Monday, March 28, 2005

Hanging in a chow line: Good Times!

From an idea I had a while ago:
I just went to the post office; it's a Saturday, and it's noon, and I thought it would be really crowded. It was nearly empty. (In fact, they have installed a new "self-shipping" ATM-style thing that I was going to use, but there was a line for it. There was not a line to talk to a human at the normal window. Rise of the machines, I guess.)

In any case, I want an application that I call "
Good Times". It lets you enter an activity ("going to the post office"), a time and a date, optional weather conditions. It then lets you rate, on a scale of 1 to 5, how crowded the activity was. After you do this a few times, it starts to suggest "Good times" to you: "laundry is usually smooth sailing on Saturdays at 2pm" and also bad times: "Post office is almost always crowded between 12 and 2"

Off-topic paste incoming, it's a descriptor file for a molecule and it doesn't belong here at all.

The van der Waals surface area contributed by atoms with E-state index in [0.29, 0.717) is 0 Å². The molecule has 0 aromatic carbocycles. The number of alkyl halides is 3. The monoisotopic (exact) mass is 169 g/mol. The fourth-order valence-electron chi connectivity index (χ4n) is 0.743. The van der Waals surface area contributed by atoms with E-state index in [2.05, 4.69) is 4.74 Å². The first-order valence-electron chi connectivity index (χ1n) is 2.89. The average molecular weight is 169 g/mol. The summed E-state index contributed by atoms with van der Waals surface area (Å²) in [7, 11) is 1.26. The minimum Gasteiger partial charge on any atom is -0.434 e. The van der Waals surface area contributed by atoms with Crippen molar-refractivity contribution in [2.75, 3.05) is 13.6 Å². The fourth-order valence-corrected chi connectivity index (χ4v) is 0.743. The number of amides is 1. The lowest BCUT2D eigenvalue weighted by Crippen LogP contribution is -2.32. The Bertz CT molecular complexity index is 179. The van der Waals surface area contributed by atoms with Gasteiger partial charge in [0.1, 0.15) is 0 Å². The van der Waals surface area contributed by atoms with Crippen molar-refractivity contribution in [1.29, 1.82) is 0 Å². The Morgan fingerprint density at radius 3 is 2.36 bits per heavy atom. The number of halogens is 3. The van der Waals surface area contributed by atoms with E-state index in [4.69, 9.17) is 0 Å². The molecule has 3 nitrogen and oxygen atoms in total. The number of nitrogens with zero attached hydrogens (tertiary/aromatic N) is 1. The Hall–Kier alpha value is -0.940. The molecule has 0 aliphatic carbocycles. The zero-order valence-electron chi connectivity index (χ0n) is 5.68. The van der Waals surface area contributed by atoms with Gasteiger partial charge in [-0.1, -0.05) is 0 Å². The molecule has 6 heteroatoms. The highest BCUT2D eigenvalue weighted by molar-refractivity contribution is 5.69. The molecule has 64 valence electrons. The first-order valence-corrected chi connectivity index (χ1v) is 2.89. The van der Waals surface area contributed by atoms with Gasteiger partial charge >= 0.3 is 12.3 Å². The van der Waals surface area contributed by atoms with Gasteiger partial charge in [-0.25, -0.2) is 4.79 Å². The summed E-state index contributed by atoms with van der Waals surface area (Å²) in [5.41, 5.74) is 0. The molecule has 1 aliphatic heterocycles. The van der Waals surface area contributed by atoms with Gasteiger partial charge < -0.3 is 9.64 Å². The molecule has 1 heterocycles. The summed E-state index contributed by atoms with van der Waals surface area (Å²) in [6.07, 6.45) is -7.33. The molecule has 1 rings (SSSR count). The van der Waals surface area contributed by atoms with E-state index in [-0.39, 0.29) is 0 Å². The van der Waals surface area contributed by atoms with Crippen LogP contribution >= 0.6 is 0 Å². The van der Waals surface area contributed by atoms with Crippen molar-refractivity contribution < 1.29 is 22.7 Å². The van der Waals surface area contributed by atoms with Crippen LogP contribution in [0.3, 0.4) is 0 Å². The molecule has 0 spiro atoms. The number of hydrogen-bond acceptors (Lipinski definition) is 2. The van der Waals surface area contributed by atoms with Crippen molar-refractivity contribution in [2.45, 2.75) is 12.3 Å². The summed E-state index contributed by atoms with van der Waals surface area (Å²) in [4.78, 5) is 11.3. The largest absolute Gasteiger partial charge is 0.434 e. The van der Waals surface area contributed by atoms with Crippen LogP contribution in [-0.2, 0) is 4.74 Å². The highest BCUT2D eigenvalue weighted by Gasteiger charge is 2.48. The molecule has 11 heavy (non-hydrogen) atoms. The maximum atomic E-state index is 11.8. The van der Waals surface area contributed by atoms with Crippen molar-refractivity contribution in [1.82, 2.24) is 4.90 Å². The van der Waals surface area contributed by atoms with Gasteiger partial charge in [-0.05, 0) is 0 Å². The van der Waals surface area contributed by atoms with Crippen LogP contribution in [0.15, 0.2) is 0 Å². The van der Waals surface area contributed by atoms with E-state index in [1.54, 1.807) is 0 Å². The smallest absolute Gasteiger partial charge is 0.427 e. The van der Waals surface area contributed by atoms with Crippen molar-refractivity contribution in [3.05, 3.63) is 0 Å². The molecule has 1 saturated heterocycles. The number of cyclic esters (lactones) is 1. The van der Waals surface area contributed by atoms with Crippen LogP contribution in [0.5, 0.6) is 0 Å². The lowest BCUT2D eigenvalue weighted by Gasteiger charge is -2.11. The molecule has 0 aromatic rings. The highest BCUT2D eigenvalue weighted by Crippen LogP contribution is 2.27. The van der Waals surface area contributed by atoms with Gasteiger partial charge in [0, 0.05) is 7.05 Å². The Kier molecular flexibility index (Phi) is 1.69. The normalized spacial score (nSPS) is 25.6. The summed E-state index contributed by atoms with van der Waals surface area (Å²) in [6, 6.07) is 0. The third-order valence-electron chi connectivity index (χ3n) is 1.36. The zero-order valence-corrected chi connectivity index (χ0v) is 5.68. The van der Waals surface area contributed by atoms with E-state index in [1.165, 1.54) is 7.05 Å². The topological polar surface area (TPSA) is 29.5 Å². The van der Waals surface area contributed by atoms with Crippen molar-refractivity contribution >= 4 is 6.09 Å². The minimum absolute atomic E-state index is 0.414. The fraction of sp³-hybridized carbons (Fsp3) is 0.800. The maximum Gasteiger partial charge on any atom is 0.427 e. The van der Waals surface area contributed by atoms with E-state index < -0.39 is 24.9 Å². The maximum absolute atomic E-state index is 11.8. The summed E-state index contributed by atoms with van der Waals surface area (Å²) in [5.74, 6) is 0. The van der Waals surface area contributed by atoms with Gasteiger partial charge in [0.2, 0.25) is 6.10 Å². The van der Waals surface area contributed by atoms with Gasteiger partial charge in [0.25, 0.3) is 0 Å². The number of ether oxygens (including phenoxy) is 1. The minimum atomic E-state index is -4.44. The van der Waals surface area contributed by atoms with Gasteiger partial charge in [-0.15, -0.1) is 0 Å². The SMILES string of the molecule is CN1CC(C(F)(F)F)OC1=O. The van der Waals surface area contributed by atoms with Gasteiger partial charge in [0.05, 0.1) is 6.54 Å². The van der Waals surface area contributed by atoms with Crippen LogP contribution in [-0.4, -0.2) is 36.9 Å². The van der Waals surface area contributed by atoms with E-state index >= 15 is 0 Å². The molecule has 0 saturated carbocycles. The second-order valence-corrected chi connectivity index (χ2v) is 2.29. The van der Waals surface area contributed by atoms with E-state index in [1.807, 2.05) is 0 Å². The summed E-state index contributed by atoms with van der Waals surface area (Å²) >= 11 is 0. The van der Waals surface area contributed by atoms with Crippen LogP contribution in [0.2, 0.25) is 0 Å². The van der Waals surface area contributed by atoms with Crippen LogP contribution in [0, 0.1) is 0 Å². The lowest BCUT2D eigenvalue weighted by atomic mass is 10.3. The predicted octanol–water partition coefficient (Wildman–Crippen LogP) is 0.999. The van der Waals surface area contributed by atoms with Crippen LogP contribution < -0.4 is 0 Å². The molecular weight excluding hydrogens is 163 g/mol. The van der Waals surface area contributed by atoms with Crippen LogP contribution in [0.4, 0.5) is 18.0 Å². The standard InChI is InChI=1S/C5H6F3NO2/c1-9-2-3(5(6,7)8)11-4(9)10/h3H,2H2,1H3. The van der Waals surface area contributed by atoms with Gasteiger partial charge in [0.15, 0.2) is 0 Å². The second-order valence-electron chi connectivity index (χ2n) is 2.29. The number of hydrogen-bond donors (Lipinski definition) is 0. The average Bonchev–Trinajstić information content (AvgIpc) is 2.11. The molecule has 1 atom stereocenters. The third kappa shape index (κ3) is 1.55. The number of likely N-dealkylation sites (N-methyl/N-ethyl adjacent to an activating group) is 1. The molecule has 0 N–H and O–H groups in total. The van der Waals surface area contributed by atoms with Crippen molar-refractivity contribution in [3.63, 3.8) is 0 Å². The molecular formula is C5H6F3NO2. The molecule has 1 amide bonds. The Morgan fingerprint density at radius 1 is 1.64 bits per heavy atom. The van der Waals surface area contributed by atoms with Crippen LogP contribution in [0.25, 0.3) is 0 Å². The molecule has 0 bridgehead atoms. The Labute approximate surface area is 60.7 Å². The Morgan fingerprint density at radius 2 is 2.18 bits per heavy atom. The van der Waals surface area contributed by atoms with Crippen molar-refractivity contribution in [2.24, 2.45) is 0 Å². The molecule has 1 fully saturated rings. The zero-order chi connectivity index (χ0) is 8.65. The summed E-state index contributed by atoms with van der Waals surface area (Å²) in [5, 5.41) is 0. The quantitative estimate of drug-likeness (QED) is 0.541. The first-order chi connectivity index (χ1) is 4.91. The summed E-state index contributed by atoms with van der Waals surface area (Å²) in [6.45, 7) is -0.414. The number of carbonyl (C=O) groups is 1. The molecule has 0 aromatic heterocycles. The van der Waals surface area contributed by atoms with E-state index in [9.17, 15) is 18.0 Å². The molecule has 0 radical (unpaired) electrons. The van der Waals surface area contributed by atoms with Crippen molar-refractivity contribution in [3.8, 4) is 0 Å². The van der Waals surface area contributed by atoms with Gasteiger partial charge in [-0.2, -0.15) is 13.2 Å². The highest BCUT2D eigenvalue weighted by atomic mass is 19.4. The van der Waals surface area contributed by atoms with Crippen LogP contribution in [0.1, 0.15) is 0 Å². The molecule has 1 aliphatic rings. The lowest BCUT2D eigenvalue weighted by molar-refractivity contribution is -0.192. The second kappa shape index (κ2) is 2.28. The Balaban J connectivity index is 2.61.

My brother replied, "Your Good Times is a lot more useful if a lot of people in your area did it, and all synchronized up to the same database." We saw two obvious problems with this "Social Good Times": if it works too well, the "Good Times" might no longer be any good, and the whole system would need to do something to prevent bogus data entry.

He also pointed out that the revenue stream for "Social Good Times" comes from selling the demographic information that it's collecting. ("single men age 35-50 like to shop at your store on Sunday evenings").


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